3. Despite point 2, above, I think the issues John mentions are issues on which Dems and liberals have been getting significantly better over time or which are likely to be non-issues in the long run.

On guns, the Heller ruling largely ends any fears that there would ever be a nationwide gun ban; moreover, the reaction amongst younger liberals to the Heller ruling was surprisingly calm, and as far as I could tell the majority of younger liberals were either ambivalent about the ruling or in many cases even supportive of it (older, dyed-in-the-wool liberal newspaper columnists were a different story).

On homeschooling and vouchers, I would point to David Friedman's support of Obama in part because he believes Obama is more sympathetic to those issues than previous liberals have been; I would also point to the debate I had this past winter with Kyle from Comments from Left Field, which shows that liberals are more flexible on the issue than perhaps they get credit for (this is not to say that they do or will soon support parochial vouchers, just that there is more flexibility on the issue than is widely perceived).

Sex education is not really a national issue. Moreover, once we accept that some sort of publicly mandated curriculum is going to exist no matter what we do, the exact strictures of that curriculum are not really a libertarian issue, though they may certainly be an issue for conservatives (for instance, most libertarians I know of think that abstinence education as an alternative to traditional sex ed is an awful idea).

Finally, on the issue of compelling government officials to preside over same-sex marriage or civil unions, I don't think the libertarian position is at all clear. To be sure, public officials do not give up their religion when they join the government. However, longstanding law (which no one has sought to overturn, and which is partly the result of liberal anti-discrimination laws) makes clear that government employees are entitled to "reasonable accommodation" of their religious beliefs. So, if someone else is available to perform a ceremony to which a government official is religiously opposed, the government official cannot be forced to perform the ceremony. However - and this is important - a government official's duty is to the law as it exists. If the official is so religiously opposed to the ceremony as to be unable to perform it, then he has no right to hold that position with the government if the result of his doing so is that a gay couple is unable to obtain their civil union. In refusing to perform the legal ceremony, the official - who, again, represents the government in his official capacity - is placing his religious viewpoint above the law, and is thereby violating basic church-state principles. Put another way - a government official, acting in an official, non-discretionary capacity, may not act in a way that favors his religious views over another's. But this is not an infringement of the government official's liberty, either: the official is still free to believe as he wishes; he is just not free to use his capacity as a government official to impose those beliefs to the detriment of others. Finally, I would add that a government official's presiding over a civil union cannot, in and of itself, violate that government official's religion, as civil unions and civil marriage are not religious institutions, but are rather legal contractual relationships.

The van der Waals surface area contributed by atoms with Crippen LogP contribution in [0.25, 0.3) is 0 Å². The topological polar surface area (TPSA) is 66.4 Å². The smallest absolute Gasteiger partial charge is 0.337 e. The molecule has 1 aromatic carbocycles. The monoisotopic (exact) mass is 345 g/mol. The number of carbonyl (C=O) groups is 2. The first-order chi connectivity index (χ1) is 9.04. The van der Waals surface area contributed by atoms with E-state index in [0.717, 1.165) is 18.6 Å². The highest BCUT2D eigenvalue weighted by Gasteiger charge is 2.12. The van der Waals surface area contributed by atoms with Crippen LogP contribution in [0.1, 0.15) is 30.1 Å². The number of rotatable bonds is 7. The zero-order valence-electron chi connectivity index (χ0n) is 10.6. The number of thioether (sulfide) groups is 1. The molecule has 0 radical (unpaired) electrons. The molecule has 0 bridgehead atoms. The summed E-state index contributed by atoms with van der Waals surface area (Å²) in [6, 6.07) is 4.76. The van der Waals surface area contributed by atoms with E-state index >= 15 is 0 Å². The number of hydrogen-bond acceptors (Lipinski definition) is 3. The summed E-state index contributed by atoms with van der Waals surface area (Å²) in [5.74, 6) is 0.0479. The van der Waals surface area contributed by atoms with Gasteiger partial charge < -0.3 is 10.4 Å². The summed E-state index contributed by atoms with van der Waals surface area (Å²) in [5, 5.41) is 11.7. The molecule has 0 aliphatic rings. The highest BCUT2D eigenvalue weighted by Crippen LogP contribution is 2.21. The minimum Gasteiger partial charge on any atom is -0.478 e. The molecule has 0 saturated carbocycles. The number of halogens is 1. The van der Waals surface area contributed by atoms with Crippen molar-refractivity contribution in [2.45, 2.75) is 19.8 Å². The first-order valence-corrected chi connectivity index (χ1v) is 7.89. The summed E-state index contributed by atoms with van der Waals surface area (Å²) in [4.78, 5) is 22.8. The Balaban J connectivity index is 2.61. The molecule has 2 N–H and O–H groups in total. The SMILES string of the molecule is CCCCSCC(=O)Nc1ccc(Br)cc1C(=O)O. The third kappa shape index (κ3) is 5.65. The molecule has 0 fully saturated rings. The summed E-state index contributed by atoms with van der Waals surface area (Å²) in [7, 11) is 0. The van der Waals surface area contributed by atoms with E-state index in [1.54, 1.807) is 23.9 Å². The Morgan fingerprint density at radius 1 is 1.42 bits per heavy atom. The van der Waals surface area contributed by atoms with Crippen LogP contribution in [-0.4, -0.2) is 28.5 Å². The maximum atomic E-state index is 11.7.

4. There are still issues where liberals take a clear position in favor of government intrusiveness, and ultimately these issues may be areas that cause a split in any liberal-libertarian coalition. But these areas are not areas that are primary issues for most libertarians right now. The examples that come to mind first right now are the the War on Fat and smoking bans.